SIDS and Safe Sleeping Environments for Infants: AAP Updates Recommendations
Am Fam Physician. 2017 Jun 15;95(12):806-807.
Author disclosure: No relevant financial affiliations.
Key Points for Practice
• For the first six to 12 months of life, infants should sleep in the same room as the parents, on a separate surface near the bed.
• To avoid overheating, infants should be dressed properly for the sleep environment.
• Breastfeeding is associated with a lower risk of SIDS, and infants should be breastfed exclusively for the first six months unless contraindicated.
• Use of commercial devices that are inconsistent with safe sleep recommendations should be avoided.
From the AFP Editors
Sudden and unexpected deaths that occur in infancy are called sudden unexpected infant death (SUID) or sudden unexpected death in infancy (SUDI). These types of death can be caused by suffocation, asphyxia, entrapment, infection, ingestions, metabolic diseases, arrhythmia-associated cardiac channelopathies, or trauma. If no cause can be determined, the death is attributed to sudden infant death syndrome (SIDS), which is a subcategory of SUID and difficult to distinguish from SUIDs. A conclusive diagnosis often cannot be made via autopsy. The American Academy of Pediatrics (AAP) updated its recommendations to reduce the risk of SIDS and suffocation, asphyxia, and entrapment associated with sleep, focusing on SUIDs that transpire during sleep in infants one year or younger.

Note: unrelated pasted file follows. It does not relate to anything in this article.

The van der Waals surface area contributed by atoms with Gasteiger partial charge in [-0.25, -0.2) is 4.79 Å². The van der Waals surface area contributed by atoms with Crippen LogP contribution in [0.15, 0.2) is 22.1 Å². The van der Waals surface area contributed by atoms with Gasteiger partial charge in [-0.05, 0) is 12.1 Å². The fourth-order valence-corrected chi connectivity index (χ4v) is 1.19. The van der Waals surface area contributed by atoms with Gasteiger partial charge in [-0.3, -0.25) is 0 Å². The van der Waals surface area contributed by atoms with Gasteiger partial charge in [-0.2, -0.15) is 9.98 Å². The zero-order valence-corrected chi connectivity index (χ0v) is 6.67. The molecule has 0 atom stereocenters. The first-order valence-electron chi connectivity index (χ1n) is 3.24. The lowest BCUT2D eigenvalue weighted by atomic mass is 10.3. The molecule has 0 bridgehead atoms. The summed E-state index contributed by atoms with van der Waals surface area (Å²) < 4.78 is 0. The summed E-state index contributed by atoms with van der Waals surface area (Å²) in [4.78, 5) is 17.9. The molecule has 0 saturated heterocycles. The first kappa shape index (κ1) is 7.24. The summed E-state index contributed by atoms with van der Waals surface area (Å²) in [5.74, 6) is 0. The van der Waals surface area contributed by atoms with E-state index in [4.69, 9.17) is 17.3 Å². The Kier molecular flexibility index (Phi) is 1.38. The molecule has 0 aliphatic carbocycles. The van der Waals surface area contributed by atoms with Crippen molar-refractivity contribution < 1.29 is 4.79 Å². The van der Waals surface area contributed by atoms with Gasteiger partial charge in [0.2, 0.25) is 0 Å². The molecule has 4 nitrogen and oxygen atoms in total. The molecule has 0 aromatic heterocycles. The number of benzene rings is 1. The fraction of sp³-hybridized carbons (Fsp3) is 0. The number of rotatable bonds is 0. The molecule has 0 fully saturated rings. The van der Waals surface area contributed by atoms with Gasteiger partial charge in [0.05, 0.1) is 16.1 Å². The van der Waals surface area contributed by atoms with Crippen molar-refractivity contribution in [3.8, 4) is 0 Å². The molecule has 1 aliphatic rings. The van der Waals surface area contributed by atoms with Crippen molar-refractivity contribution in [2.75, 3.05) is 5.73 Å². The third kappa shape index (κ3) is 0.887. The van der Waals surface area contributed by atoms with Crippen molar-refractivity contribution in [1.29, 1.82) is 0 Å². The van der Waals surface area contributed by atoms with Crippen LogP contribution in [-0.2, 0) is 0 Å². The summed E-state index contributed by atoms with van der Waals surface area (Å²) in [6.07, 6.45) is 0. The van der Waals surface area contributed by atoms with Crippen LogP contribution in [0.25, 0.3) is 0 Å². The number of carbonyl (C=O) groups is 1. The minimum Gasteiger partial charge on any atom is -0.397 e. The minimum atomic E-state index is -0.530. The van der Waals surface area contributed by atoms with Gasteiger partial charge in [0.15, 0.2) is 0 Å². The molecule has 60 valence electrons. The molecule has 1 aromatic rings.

Grades for these recommendations are based on the Strength-of-Recommendation Taxonomy. Level A recommendations are based on good-quality patient-oriented evidence. Level B is based on inconsistent or limited-quality patient-oriented evidence. Level C is based on consensus, disease-oriented evidence, usual practice, expert opinion, or case series. No randomized controlled trials exist on SIDS or other deaths associated with sleep; therefore, case-control studies are considered standard evidence.
For the first six to 12 months of life, infants should sleep in the same room as the parents, on a separate surface near the bed. This has a greater likelihood of preventing suffocation,
Coverage of guidelines from other organizations does not imply endorsement by AFP or the AAFP.
This series is coordinated by Sumi Sexton, MD, Associate Deputy Editor.
A collection of Practice Guidelines published in AFP is available at http://www.aafp.org/afp/practguide.
Copyright © 2017 by the American Academy of Family Physicians.
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